Fiscal zombie apocalypse in Washington? Obama and Congress on taxes. (+video)
Lawmakers and the White House keep putting off tough fiscal and political decisions until after the elections, prompting criticism that this is a 'Zombie Congress.'
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GOP presidential aspirant Mitt Romney whacks President Obama for presiding over a “zombie economy.” Rep. Jim Cooper (D) of Tennesee says Congress is remiss in its duties by putting off tough financial decisions until after the election, a season he calls the “zombie Congress” for the number of lawmakers who won’t be back in the new year.
And even more ghoulish, the last two years of economic policymaking in Washington show a White House and Congress beset by a recurring set of fiscal issues. If Washington deals with these problems at all, it's only temporarily, thus setting the nation on a course of constant fiscal crisis and brinksmanship, until Congress musters the political will to resolve them.
The White House had its own brush with the living dead Monday as President Obama reanimated perhaps the most gruesome of all the nation’s undead issues by arguing for a one-year extension of the Bush tax cuts for households making less than $250,000.
What Mr. Obama largely skipped over in his speech from the White House’s East Room? What happens in one year.
In other words, even as economists and lawmakers aligned with both parties decry the negative impact of uncertainty around taxing and spending on the nation’s economy, the issue of what the vast majority of Americans should pay to Uncle Sam will be upon us again in (at best) 12 months.
A look at the year-end fiscal cliff – or an accumulation of expiring taxing and spending provisions expected to take $560 billion out of the US economy – shows the extent to which Washington can’t put its financial demons to rest.
There’s some $400 billion in higher taxes, including the expiration of the Bush tax rates (extended by Obama in 2010), a temporary reduction in the Social Security payroll tax (passed in the lame duck session of Congress in 2011), and a host of other measures requiring annual congressional action, such as the need to patch the Alternative Minimum Tax (which saves middle-class taxpayers from a stinging tax increase) and to implement the “doc fix,” which prevents doctors from seeing their Medicare reimbursement rates slashed.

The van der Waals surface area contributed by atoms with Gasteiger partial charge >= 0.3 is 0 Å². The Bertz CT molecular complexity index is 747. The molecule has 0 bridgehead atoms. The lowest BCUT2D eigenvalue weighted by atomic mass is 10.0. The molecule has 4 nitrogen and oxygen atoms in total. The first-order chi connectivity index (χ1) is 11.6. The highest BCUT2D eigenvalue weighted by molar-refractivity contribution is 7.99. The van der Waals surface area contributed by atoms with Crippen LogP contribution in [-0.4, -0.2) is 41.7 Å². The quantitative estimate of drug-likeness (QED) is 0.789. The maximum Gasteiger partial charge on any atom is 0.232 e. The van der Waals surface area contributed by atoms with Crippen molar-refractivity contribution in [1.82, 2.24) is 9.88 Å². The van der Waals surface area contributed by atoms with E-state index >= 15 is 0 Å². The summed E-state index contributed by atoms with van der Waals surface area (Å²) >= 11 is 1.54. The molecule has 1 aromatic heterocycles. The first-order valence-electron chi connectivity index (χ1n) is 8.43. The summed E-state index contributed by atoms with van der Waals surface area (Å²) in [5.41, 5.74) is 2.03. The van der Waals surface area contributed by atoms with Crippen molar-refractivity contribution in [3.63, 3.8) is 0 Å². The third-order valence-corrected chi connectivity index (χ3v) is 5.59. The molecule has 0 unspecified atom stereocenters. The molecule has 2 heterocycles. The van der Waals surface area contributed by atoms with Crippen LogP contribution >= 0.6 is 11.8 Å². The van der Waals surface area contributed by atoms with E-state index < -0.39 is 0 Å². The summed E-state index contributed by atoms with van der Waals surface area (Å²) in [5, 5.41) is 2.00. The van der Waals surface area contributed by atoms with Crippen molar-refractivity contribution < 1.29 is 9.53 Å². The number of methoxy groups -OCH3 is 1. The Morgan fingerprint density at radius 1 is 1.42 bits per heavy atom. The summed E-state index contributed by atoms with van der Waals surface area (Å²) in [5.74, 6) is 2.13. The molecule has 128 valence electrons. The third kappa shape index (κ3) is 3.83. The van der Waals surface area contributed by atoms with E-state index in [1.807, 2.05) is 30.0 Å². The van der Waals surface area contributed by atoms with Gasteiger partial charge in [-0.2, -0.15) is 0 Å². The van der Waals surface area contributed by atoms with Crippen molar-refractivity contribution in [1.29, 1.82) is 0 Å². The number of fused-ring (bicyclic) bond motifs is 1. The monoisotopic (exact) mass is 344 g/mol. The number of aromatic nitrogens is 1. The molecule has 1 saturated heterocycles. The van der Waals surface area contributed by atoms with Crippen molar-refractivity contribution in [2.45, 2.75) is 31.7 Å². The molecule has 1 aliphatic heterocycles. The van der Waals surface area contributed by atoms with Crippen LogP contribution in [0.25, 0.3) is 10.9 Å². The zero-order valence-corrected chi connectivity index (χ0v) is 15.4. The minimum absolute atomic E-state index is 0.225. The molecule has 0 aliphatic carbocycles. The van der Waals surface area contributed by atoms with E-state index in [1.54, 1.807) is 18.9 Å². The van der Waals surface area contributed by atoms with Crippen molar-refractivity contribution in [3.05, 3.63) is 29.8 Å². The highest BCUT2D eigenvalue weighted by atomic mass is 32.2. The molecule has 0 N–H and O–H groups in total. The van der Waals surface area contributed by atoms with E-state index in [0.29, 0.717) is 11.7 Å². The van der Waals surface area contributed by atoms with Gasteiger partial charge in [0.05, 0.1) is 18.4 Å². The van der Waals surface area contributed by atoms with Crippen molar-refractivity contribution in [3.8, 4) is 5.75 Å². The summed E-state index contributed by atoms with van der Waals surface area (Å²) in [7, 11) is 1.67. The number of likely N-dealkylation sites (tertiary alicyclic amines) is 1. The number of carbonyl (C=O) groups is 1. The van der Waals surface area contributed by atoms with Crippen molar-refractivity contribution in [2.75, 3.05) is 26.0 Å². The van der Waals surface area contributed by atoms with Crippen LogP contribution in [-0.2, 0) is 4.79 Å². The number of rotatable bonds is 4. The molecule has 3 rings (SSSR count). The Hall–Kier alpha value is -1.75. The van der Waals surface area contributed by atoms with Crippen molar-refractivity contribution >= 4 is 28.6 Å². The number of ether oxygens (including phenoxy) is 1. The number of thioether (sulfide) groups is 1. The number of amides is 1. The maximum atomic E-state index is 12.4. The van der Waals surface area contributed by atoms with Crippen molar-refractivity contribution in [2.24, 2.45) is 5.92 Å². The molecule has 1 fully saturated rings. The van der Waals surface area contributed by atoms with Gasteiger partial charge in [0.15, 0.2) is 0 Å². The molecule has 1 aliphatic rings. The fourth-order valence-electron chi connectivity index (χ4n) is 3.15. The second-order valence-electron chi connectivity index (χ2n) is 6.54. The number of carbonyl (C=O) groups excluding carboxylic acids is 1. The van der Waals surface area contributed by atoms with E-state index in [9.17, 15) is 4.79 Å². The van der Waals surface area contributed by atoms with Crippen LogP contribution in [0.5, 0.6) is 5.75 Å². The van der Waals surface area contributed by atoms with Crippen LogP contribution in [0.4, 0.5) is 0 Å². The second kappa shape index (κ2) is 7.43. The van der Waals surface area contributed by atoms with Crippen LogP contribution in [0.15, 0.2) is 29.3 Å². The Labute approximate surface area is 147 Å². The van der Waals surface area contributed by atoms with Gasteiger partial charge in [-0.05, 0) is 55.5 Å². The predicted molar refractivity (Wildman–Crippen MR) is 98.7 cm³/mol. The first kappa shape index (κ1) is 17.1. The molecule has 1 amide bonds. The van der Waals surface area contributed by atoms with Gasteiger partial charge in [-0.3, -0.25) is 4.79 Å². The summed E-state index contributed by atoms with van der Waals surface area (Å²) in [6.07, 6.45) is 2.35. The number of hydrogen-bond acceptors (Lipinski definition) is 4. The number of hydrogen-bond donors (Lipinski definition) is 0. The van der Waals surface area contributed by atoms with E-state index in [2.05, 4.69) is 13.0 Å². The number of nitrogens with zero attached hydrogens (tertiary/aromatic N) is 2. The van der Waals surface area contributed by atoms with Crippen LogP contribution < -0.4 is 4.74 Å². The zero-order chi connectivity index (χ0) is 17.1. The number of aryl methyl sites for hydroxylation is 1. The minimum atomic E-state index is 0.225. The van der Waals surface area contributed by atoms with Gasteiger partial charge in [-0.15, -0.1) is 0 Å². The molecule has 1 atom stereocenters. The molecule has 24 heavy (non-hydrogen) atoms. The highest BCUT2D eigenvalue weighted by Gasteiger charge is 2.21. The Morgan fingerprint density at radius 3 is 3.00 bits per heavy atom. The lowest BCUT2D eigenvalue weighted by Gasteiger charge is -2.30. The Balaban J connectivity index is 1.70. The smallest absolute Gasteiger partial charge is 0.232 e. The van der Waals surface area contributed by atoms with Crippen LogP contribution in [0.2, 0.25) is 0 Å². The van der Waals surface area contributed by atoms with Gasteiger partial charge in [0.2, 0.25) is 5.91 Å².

There’s $26 billion in expiring emergency unemployment benefits (extended several times since 2009). Finally, there’s $76 billion in cuts from the Budget Control Act, a deficit-capping deal struck in the heat of last summer’s negotiations to raise the national debt ceiling. Those cuts are coming into effect because Congress, recognizing its zombie problem, put automatic cuts into law in case Congress couldn’t determine an alternative path to reducing the deficit.
Congress couldn’t figure it out, so here come the cuts.
Without a solution to a swarm of problems Washington has dealt with on a temporary basis for the last two years, America risks a further downgrade of its credit rating (by postponing any budget-balancing measures) or toppling back into a recession (by allowing all of the spending cuts and tax increases that would hit Jan. 1 to take effect.)
"We can't keep kicking the can down the road," said Maya MacGuineas, president of the Committee for a Responsible Federal Budget, in a statement after Obama’s speech Monday. "No question, the fiscal cliff is bad economic policy and going over it will put us back into recession. But enlarging the mountain of debt we face would be disastrous as well – we have to rely on a more responsible approach. These problems only get harder to solve the longer we delay."